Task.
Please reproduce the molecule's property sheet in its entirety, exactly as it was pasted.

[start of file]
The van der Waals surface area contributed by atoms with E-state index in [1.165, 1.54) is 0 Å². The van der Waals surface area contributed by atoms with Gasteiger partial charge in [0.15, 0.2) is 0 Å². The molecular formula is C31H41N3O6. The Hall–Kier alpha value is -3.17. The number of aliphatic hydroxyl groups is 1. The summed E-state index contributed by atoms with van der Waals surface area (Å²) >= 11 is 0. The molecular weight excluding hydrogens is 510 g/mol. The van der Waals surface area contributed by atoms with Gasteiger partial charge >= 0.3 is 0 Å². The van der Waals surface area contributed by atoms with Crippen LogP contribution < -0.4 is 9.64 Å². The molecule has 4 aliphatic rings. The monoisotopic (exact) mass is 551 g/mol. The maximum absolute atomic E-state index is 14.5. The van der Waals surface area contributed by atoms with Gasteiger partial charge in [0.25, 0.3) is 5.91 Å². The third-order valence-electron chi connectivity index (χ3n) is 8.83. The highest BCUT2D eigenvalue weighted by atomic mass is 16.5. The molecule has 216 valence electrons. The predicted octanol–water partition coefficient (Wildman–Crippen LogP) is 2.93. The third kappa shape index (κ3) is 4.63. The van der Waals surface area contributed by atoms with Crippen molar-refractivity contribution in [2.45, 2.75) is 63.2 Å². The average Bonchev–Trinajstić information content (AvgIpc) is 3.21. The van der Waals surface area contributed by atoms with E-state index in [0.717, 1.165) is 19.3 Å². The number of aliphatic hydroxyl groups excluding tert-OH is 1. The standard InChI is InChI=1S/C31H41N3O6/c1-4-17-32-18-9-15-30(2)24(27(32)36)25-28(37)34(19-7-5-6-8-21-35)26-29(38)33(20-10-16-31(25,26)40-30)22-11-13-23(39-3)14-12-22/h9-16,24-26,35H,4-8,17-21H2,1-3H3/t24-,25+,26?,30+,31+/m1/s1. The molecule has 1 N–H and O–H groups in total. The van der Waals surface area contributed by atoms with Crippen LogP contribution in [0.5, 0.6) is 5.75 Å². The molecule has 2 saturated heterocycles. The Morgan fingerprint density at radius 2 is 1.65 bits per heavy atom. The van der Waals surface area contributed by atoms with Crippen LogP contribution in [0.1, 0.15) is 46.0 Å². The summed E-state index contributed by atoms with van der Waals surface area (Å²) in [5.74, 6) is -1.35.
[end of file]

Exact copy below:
The van der Waals surface area contributed by atoms with E-state index in [1.165, 1.54) is 0 Å². The van der Waals surface area contributed by atoms with Gasteiger partial charge in [0.15, 0.2) is 0 Å². The molecular formula is C31H41N3O6. The Hall–Kier alpha value is -3.17. The number of aliphatic hydroxyl groups is 1. The summed E-state index contributed by atoms with van der Waals surface area (Å²) >= 11 is 0. The molecular weight excluding hydrogens is 510 g/mol. The van der Waals surface area contributed by atoms with Gasteiger partial charge >= 0.3 is 0 Å². The van der Waals surface area contributed by atoms with Crippen LogP contribution < -0.4 is 9.64 Å². The molecule has 4 aliphatic rings. The monoisotopic (exact) mass is 551 g/mol. The maximum absolute atomic E-state index is 14.5. The van der Waals surface area contributed by atoms with Gasteiger partial charge in [0.25, 0.3) is 5.91 Å². The third-order valence-electron chi connectivity index (χ3n) is 8.83. The highest BCUT2D eigenvalue weighted by atomic mass is 16.5. The molecule has 216 valence electrons. The predicted octanol–water partition coefficient (Wildman–Crippen LogP) is 2.93. The third kappa shape index (κ3) is 4.63. The van der Waals surface area contributed by atoms with Crippen molar-refractivity contribution in [2.45, 2.75) is 63.2 Å². The average Bonchev–Trinajstić information content (AvgIpc) is 3.21. The van der Waals surface area contributed by atoms with E-state index in [0.717, 1.165) is 19.3 Å². The number of aliphatic hydroxyl groups excluding tert-OH is 1. The standard InChI is InChI=1S/C31H41N3O6/c1-4-17-32-18-9-15-30(2)24(27(32)36)25-28(37)34(19-7-5-6-8-21-35)26-29(38)33(20-10-16-31(25,26)40-30)22-11-13-23(39-3)14-12-22/h9-16,24-26,35H,4-8,17-21H2,1-3H3/t24-,25+,26?,30+,31+/m1/s1. The molecule has 1 N–H and O–H groups in total. The van der Waals surface area contributed by atoms with Crippen LogP contribution in [0.5, 0.6) is 5.75 Å². The molecule has 2 saturated heterocycles. The Morgan fingerprint density at radius 2 is 1.65 bits per heavy atom. The van der Waals surface area contributed by atoms with Crippen LogP contribution in [0.1, 0.15) is 46.0 Å². The summed E-state index contributed by atoms with van der Waals surface area (Å²) in [5.74, 6) is -1.35.